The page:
Rent Yasujiro Ozu: Three Melodramas (1957)

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5h 19min
Rent Yasujiro Ozu: Three Melodramas (aka Sôshun / Tôkyô no onna / Tokyo boshoku) Online DVD & Blu-ray Rental
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Melodrama is a word rarely associated with Japanese director Yasujiro Ozu, whose beautifully constructed films capture the poetry of everyday life. Spanning his career, this collection demonstrates the director's ability to apply his exquisite style to darker themes.

Woman of Tokyo (1933)
This silent drama sees Ozu experimenting with the cutaways that would become so associated with his later style. Chikako (Yoshiko Okada) works hard to pay her brother Ryoichi's (Ureo Egawa) college fees, but disaster looms when he learns the true nature of her work.
Early Spring (1956)
Made after 'Tokyo Story' (1953), 'Early Spring' focuses on the problems of young salaried workers. Shoji (Rye Ikebe) and his wife Masako (Chikage Awashima), struggle with a family tragedy. When Shoji's interest turns to the office flirt, the couple's fragile peace is threatened.
Tokyo Twilight (1957)
Ozu's last black and white film is a masterpiece of atmospheric chiaroscuro. Abandoned by their mother, sisters Akiko (Ineko Arima) and Takako (Setsuko Hara) live with their father Shukichi (Chishu Ryu). When Akiko falls into desperate trouble, she turns away from her family.
, , , , , , Takako Fujino, , , , , , , , , , , Kazuko Yamamoto, Tatsuo Nagai,
Shizuo Yamanouchi
Kôgo Noda, Yasujirô Ozu, Tadao Ikeda
Sôshun / Tôkyô no onna / Tokyo boshoku
BFI Video
Classics, Drama
Japan, Classics, Drama
Release Date:
Run Time:
319 minutes
DVD Regions:
Region 2
Aspect Ratio:
Full Screen 1.33:1 / 4:3
B & W
  • Optional Score for 'Woman of Tokyo' by Ed Hughes Commissioned Exclusively for the BFI
Disc 1:
This disc includes the following:
- Woman of Tokyo (1933)
- Early Spring (1956)
Disc 2:
This disc includes the following:
- Tokyo Twilight (1957)
- Special Features

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Reviews (1) of Yasujiro Ozu: Three Melodramas

The Salary Man's Life - A Sensitive and Sympathetic Portrayal - Yasujiro Ozu: Three Melodramas review by AP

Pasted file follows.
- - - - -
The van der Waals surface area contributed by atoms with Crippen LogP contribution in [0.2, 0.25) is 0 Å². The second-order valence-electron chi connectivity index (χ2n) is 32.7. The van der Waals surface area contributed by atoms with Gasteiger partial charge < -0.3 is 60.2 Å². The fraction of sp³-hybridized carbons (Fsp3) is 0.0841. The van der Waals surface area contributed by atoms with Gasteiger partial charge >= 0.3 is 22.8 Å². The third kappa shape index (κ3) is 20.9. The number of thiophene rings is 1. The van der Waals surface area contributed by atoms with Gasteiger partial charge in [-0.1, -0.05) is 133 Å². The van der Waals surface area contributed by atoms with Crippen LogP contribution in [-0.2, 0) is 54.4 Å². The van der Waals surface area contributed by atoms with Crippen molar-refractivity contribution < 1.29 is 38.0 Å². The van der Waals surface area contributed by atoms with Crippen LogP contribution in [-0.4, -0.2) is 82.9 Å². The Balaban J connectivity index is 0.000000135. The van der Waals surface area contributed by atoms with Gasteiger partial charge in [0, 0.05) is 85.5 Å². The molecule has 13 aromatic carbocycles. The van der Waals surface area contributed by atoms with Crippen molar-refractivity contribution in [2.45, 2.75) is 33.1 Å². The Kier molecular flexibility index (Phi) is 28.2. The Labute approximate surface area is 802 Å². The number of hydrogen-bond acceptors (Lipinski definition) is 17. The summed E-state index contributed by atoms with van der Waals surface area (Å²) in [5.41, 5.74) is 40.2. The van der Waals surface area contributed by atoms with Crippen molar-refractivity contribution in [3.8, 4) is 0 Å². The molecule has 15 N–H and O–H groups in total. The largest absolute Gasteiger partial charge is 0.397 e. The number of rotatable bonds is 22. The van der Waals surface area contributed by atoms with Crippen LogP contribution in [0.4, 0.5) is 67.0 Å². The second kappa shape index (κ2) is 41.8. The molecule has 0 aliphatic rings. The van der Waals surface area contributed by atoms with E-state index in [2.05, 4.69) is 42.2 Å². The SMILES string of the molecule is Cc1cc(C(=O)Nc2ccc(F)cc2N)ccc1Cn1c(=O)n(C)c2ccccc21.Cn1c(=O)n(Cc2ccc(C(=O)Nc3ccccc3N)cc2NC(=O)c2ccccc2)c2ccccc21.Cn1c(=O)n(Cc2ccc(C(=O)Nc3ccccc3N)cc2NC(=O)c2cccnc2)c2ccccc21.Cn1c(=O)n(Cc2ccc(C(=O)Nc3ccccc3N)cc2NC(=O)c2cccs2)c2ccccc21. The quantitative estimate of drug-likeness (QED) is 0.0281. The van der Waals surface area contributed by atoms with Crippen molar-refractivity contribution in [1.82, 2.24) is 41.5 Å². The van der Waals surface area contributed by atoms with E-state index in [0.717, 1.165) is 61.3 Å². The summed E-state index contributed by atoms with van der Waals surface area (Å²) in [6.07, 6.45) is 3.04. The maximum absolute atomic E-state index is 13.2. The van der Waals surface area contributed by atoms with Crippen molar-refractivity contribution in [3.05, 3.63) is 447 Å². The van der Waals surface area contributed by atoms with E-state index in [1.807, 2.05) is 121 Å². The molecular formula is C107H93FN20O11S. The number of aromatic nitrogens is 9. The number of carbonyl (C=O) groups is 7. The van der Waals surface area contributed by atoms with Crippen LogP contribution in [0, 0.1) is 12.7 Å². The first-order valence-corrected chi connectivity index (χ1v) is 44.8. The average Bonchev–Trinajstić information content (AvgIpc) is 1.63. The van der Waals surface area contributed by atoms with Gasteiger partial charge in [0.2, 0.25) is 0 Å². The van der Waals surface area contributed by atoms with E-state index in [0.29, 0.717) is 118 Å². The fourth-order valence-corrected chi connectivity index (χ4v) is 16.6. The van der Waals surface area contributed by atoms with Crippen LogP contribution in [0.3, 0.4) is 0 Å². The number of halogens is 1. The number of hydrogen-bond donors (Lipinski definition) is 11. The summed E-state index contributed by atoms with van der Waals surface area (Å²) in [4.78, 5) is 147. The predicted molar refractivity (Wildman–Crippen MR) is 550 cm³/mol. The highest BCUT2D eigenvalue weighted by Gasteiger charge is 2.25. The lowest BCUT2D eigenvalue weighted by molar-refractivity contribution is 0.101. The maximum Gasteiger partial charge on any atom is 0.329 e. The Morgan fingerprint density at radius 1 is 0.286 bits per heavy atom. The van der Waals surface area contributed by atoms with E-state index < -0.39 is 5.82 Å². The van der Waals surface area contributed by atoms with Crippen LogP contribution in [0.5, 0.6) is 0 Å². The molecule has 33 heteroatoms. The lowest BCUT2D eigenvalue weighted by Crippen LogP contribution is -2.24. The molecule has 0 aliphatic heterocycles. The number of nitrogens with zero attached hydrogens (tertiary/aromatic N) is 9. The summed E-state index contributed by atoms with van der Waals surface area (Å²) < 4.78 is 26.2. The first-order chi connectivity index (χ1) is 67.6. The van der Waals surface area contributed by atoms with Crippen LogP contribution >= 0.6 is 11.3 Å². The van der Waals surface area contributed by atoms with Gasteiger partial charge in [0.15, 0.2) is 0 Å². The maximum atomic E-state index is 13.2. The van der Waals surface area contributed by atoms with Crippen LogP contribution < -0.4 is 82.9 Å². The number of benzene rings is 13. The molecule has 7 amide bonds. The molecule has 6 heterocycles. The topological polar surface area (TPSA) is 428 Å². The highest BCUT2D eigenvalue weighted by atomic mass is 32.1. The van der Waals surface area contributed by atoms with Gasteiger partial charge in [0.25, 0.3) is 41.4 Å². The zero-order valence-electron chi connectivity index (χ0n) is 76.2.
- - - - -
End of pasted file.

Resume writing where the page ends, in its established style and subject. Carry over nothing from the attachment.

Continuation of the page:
Spoiler Alert

I'm just reviewing 'Early Spring' (with mild spoilers).

I so wanted this film to end as indeed it did, on a note of strongly moderated wary hopefulness and optimism reflected in the peacefulness of the landscape and the ambiguous image of the train (departing? passing through? full or empty...?).

Nevertheless, it is a film whose narrative unfolds at length. I don't, on reflection, think it would benefit from cuts. As one would expect from Ozu, this is not an action movie and its drama is slow to emerge as the drama of the ordinary and everyday often is.

Much, I think, depends on Ozu's occasional, but pointed focus on the strains of being a 'salary man', a strain highlighted by the couple of scenes of commuters going to catch the train at Kamata station. There's one particularly striking episode in a bar in which the young Shoji listens to the reflections of the bar owner - a former salary man who worked in the same company as Shoji (the TOA Firebrick Company), and who got out - and a man with only a little time left before retiring on what will be a pension that is less than he hoped. This perhaps explains why Shoji, and his circle of office friends, spend so much time playing mah-jong in the evenings – to obliterate the dreariness of their daily life and prospects; and it explains why, in turn, Shoji’s wife, Masako, finds herself spending so many lonely evenings at home on her own. Together with what seems, to this European viewer's eye, a marked reluctance on the part of the Japanese male to speak of his feelings to his wife and womenfolk, Shoji’s internalising of the misery of his ‘grindstone’ life creates a distance between him and Masako which, by the time the movie begins, has gone far enough for Masako to turn down a chance to spend time with Shoji at the weekend on a hike with his friends. And it is during this hike that 'The Goldfish' starts making a play for him. You can guess the rest of the story more or less, but then I find Ozu is so good at making the ordinary exceptional.

I found this a very rewarding movie.

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